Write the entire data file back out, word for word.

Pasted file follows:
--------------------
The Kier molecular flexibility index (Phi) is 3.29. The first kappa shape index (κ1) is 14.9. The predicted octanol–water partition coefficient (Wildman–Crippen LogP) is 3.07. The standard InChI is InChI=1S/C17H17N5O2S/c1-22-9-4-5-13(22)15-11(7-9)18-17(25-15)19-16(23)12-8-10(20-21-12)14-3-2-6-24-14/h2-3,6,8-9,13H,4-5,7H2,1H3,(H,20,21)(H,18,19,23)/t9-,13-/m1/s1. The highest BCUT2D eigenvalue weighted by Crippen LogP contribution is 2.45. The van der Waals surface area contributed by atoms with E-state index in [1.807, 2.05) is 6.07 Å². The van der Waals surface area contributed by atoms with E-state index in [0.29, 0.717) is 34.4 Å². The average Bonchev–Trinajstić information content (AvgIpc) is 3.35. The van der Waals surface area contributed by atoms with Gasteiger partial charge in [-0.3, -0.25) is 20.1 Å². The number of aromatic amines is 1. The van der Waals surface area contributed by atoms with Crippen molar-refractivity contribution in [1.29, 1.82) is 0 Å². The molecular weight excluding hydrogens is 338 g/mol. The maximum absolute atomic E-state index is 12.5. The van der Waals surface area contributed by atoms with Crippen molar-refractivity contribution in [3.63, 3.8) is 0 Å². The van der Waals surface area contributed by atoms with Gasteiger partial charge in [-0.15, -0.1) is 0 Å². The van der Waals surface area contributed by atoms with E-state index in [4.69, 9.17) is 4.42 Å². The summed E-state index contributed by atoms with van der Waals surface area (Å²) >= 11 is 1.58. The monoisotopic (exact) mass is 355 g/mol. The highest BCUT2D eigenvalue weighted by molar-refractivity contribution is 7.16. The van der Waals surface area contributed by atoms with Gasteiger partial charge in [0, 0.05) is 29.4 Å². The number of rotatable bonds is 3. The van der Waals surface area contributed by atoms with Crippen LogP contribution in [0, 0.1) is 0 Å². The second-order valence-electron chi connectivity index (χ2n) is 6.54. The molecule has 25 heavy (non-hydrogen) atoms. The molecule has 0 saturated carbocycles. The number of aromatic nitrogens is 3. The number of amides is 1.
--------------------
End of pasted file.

The Kier molecular flexibility index (Phi) is 3.29. The first kappa shape index (κ1) is 14.9. The predicted octanol–water partition coefficient (Wildman–Crippen LogP) is 3.07. The standard InChI is InChI=1S/C17H17N5O2S/c1-22-9-4-5-13(22)15-11(7-9)18-17(25-15)19-16(23)12-8-10(20-21-12)14-3-2-6-24-14/h2-3,6,8-9,13H,4-5,7H2,1H3,(H,20,21)(H,18,19,23)/t9-,13-/m1/s1. The highest BCUT2D eigenvalue weighted by Crippen LogP contribution is 2.45. The van der Waals surface area contributed by atoms with E-state index in [1.807, 2.05) is 6.07 Å². The van der Waals surface area contributed by atoms with E-state index in [0.29, 0.717) is 34.4 Å². The average Bonchev–Trinajstić information content (AvgIpc) is 3.35. The van der Waals surface area contributed by atoms with Gasteiger partial charge in [-0.3, -0.25) is 20.1 Å². The number of aromatic amines is 1. The van der Waals surface area contributed by atoms with Crippen molar-refractivity contribution in [1.29, 1.82) is 0 Å². The molecular weight excluding hydrogens is 338 g/mol. The maximum absolute atomic E-state index is 12.5. The van der Waals surface area contributed by atoms with Crippen molar-refractivity contribution in [3.63, 3.8) is 0 Å². The van der Waals surface area contributed by atoms with Gasteiger partial charge in [-0.15, -0.1) is 0 Å². The van der Waals surface area contributed by atoms with E-state index in [4.69, 9.17) is 4.42 Å². The summed E-state index contributed by atoms with van der Waals surface area (Å²) >= 11 is 1.58. The monoisotopic (exact) mass is 355 g/mol. The highest BCUT2D eigenvalue weighted by molar-refractivity contribution is 7.16. The van der Waals surface area contributed by atoms with Gasteiger partial charge in [0, 0.05) is 29.4 Å². The number of rotatable bonds is 3. The van der Waals surface area contributed by atoms with Crippen LogP contribution in [0, 0.1) is 0 Å². The second-order valence-electron chi connectivity index (χ2n) is 6.54. The molecule has 25 heavy (non-hydrogen) atoms. The molecule has 0 saturated carbocycles. The number of aromatic nitrogens is 3. The number of amides is 1.